During the month of June, we were very fortunate to talk to four great dads about what being a dad meant to them. We thank John Gallagher, Sheldon Smith, Rodney Washington and George Stewart for sharing their experiences with us.
The month of June also made us reexamine our commitment to both addressing the challenges that ALL of our children face and fighting the discrimination and racism that ANY of our children face.
While we were not able to fit him into the month of June, we wanted to share a conversation we had with Albert Sykes, a lifelong resident of Jackson and the proud father of four sons. Sykes is also someone who has been on the front lines of addressing racism and discrimination in Mississippi.
Skyes grew up in the Shady Oaks community around the corner from where Medgar Evers lived and died. He describes himself as someone who “has a lot of history with folks who’ve done work in Mississippi and across the country in the name of civil rights.” He studied with civil rights legend Bob Moses and later worked with him on the Algebra Project and was involved with Moses in the founding of the Young People’s Project.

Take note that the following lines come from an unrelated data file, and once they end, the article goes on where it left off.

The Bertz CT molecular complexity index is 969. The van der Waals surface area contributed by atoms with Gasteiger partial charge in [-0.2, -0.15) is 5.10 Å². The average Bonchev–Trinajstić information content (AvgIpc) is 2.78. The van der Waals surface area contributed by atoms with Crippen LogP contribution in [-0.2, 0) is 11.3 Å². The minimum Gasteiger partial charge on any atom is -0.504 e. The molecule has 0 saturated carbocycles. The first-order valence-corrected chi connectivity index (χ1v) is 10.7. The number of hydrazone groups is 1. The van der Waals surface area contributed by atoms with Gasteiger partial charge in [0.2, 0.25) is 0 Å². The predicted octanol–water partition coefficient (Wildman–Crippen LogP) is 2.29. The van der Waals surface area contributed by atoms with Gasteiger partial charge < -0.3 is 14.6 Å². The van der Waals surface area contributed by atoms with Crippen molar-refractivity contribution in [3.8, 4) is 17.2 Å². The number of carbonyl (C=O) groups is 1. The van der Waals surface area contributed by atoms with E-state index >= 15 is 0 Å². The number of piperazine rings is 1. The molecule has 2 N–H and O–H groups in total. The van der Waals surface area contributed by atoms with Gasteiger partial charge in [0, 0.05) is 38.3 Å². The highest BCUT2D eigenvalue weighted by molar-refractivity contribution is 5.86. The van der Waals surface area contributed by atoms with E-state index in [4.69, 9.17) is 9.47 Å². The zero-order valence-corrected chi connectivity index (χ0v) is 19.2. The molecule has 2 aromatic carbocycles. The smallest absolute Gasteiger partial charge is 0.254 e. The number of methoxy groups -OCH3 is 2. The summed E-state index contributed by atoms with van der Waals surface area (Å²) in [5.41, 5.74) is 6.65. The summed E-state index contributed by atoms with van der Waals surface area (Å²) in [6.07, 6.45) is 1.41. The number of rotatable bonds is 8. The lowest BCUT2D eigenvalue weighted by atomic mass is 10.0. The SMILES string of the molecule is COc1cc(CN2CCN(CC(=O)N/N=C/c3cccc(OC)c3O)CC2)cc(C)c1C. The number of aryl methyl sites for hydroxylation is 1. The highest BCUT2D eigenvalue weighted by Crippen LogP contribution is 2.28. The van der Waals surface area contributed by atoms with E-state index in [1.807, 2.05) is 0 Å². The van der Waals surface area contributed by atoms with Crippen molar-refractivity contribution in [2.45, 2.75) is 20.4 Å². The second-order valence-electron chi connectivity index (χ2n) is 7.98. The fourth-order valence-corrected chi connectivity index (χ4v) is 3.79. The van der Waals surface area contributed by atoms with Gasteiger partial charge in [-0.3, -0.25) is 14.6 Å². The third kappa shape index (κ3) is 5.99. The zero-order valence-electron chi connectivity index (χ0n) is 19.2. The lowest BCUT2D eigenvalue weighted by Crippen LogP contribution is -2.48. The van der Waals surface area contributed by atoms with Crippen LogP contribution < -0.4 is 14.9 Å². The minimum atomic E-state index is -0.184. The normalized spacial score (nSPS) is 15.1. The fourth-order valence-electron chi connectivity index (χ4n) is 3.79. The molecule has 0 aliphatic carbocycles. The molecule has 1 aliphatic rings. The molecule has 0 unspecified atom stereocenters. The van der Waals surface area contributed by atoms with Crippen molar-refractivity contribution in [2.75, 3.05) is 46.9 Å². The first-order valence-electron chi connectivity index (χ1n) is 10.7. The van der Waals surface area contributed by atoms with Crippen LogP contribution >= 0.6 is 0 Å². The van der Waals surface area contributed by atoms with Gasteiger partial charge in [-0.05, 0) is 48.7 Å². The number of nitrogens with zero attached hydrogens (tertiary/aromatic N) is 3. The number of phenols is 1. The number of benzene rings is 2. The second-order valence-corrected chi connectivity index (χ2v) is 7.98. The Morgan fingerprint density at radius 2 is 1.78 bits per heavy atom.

As a dad, Skyes has always involved his children in going to protests and explained to them why it’s important that they see what it’s like when people come together for a cause. (Listen to this Storycorps recording with his son Aidan.) Sykes said sharing his experience as a father of young children was an opportunity to be “on the other side of the narrative” that people hear about black fathers being absent.
“It’s important to me that people hear us talk about us,” he said. “What I see at my kid’s schools or at public events or protests is black fathers coming out and saying they care about their children and their future.”
As a young dad (he was 22 when his first son was born) he quickly realized that he could no longer “do what I want to do, that I had to see things with a clear understanding that I was being a direct example to my son.” Each son’s birth made him think about their futures as black boys in Mississippi, and how he could “support their growth but not control their growth—how do I let this person become their own person?” Sykes dreams that someday families will get what they need, not what society feels comfortable allocating to them.
Sykes is the executive director of IDEA (Institute for Democratic Education in America), a national organization that focuses on equity in education.